- Indeed: $63,000
- HigherEd Jobs: $53,624 to $82,601
Employment of postsecondary teachers overall is projected to grow 16 percent through 2022, faster than the average for all occupations. Part-time positions will make up a considerable amount of these new jobs. Many openings for teachers at all types of postsecondary institutions are resulting from retiring teachers coupled with steady increases in student enrollments. Adults returning to college and foreign-born students will also add to enrollment increases, especially in fast-growing states such as California, Texas, Florida, New York and Arizona.
A note on tenure: For postsecondary teachers, a significant goal in the traditional academic career is attaining tenure — a guarantee that a professor cannot be fired without just cause. Tenure can take up to seven years of moving up the ranks in tenure-track positions. The ranks are assistant professor, associate professor, and professor. Tenure is granted through a review of the candidate’s research, contribution to the institution, and teaching. However, institutions are relying more heavily on limited-term and part-time faculty contracts; therefore, tenured positions and positions on a “tenure track” are declining.
Pros and cons of being a college art teacher
- A flexible schedule with more time to work on your art.
- Part-time work can supplement your income from selling artwork.
- The opportunity to teach students who are interested in art.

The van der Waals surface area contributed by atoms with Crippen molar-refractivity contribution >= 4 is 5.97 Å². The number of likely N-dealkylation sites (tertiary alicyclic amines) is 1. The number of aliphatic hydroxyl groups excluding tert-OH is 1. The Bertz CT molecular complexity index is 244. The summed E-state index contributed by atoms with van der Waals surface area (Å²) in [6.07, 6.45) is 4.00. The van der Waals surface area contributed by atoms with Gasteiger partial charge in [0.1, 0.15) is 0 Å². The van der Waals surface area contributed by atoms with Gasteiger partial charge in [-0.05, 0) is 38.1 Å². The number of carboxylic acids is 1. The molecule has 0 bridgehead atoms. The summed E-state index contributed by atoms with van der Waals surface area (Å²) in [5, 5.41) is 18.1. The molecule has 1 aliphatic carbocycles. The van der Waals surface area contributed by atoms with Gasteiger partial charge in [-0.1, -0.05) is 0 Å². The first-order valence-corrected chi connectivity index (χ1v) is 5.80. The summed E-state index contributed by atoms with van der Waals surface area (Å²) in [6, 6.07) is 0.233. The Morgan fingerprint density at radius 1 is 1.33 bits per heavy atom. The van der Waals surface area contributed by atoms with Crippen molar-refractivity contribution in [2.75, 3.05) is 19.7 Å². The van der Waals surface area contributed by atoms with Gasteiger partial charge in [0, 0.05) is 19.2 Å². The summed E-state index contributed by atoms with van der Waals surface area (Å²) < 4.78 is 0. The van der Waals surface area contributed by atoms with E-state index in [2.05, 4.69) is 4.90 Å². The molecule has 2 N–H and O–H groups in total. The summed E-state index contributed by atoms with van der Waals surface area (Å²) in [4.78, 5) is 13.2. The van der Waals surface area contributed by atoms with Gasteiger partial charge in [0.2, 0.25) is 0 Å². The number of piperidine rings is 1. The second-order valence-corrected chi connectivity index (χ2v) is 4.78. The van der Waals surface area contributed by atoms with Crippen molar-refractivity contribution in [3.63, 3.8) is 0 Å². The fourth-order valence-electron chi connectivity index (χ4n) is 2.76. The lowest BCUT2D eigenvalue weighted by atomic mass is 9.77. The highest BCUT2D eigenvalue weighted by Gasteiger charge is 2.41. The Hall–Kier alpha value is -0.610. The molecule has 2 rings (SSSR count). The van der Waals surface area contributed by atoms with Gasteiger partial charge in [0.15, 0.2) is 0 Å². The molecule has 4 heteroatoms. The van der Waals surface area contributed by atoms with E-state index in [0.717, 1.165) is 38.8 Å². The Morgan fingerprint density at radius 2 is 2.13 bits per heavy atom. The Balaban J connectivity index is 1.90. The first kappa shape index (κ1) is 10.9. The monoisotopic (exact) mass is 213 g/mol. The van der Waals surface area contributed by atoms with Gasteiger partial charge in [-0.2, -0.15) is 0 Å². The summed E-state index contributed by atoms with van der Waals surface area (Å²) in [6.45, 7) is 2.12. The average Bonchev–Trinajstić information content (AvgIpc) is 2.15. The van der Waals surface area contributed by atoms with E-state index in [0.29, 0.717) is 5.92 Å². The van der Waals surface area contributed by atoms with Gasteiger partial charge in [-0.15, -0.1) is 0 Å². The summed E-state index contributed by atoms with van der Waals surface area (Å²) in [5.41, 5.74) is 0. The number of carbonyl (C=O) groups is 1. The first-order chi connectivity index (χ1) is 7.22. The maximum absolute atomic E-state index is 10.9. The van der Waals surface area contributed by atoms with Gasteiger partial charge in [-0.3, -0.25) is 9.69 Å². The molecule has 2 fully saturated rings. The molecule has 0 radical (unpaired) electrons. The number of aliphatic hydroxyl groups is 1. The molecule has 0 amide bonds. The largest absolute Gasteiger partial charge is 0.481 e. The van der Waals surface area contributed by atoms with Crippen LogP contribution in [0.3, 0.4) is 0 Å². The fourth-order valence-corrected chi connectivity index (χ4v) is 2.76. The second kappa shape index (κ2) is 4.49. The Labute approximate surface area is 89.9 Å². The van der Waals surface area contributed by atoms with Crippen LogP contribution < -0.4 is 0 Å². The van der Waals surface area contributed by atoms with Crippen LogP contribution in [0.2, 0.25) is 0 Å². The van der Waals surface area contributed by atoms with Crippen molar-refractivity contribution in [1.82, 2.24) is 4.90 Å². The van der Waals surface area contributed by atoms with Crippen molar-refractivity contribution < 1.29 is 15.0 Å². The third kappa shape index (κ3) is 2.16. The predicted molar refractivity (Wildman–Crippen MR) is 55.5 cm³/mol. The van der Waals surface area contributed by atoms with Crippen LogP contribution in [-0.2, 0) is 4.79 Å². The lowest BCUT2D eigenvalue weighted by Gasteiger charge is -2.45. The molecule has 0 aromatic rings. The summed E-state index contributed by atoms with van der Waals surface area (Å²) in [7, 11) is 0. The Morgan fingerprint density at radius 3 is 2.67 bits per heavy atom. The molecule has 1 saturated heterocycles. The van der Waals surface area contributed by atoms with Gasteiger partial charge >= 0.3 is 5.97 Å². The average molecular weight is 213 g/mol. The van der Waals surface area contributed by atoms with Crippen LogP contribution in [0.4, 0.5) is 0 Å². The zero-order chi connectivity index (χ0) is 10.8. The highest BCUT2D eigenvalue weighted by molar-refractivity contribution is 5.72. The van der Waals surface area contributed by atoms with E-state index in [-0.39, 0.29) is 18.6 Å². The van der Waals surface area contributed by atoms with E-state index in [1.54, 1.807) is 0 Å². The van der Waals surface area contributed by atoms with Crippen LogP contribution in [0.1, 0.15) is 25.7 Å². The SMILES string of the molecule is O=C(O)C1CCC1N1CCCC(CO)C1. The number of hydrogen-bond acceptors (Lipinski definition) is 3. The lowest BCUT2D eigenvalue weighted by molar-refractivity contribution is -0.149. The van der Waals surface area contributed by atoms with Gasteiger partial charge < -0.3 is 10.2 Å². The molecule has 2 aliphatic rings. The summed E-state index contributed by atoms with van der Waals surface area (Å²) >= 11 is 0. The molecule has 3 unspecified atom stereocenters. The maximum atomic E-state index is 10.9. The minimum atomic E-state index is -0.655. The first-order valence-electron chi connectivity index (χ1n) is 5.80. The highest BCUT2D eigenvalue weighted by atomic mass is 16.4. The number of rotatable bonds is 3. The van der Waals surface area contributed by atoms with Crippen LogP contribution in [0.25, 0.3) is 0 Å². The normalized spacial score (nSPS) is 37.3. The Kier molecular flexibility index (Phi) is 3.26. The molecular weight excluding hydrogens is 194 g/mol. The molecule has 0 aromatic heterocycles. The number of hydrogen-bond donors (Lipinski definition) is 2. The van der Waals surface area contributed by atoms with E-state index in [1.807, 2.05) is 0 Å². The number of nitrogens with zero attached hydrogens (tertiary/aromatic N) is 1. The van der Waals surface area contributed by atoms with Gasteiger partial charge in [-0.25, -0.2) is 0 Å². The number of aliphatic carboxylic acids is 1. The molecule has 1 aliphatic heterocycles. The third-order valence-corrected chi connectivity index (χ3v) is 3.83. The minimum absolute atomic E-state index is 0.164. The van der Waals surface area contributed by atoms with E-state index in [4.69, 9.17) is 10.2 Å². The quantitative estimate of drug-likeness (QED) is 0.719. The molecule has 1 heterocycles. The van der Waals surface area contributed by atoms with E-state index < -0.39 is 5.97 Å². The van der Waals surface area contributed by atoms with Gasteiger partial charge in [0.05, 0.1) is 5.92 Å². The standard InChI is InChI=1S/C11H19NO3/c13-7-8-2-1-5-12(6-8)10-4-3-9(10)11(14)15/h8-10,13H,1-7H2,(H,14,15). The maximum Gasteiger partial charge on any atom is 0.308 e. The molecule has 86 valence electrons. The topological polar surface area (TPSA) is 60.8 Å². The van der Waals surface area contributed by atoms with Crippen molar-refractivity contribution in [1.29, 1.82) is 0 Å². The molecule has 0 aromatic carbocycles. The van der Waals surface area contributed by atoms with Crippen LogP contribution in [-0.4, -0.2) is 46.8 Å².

- Dealing with department politics.
- It’s difficult to get hired full time and even more so to get tenure.
- An adjunct professor has little job security.
Professional development for art teachers
As the K-12 art curriculum includes more digital art, many art educators find they need to update their skills with more training in digital art media. These classes are offered through community colleges, universities and online. For K-12 teachers especially, continuing education classes are required as a condition of certification renewal.
Other avenues for professional development are conventions and conferences. The National Art Education Association (NAEA) holds a national convention each year where art teachers can learn about new developments in the field, take continuing education classes and network with other art educators.
“I love being an art teacher because an education in Visual Art helps to develop a whole child who is aware of infinite possibilities for self-expression while fully understanding the challenge of constantly refining skills to be able to communicate her/his ideas. Visual Arts education engages students in problem solving through the steps of ideation, evaluation, revision and presentation. This process is used in all areas of life, yet is rarely learned in other disciplines in the creative way in which it is explored through the Visual Arts.”